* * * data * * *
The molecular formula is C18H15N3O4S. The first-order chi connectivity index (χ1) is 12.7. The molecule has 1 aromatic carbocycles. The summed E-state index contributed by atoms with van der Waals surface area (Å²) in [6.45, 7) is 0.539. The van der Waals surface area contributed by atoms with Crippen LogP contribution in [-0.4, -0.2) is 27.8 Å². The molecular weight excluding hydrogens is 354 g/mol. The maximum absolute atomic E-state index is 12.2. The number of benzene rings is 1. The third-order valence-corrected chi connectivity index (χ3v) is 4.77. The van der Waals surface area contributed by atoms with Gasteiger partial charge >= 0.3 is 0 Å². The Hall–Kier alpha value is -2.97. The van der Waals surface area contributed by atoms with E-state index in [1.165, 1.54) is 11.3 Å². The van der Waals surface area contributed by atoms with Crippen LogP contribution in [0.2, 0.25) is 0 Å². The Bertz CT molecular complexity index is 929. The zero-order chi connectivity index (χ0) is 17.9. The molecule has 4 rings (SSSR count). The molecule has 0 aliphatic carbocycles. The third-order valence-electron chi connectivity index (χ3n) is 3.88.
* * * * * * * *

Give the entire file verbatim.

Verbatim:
The molecular formula is C18H15N3O4S. The first-order chi connectivity index (χ1) is 12.7. The molecule has 1 aromatic carbocycles. The summed E-state index contributed by atoms with van der Waals surface area (Å²) in [6.45, 7) is 0.539. The van der Waals surface area contributed by atoms with Crippen LogP contribution in [-0.4, -0.2) is 27.8 Å². The molecular weight excluding hydrogens is 354 g/mol. The maximum absolute atomic E-state index is 12.2. The number of benzene rings is 1. The third-order valence-corrected chi connectivity index (χ3v) is 4.77. The van der Waals surface area contributed by atoms with Gasteiger partial charge >= 0.3 is 0 Å². The Hall–Kier alpha value is -2.97. The van der Waals surface area contributed by atoms with E-state index in [1.165, 1.54) is 11.3 Å². The van der Waals surface area contributed by atoms with Crippen LogP contribution in [0.2, 0.25) is 0 Å². The Bertz CT molecular complexity index is 929. The zero-order chi connectivity index (χ0) is 17.9. The molecule has 4 rings (SSSR count). The molecule has 0 aliphatic carbocycles. The third-order valence-electron chi connectivity index (χ3n) is 3.88.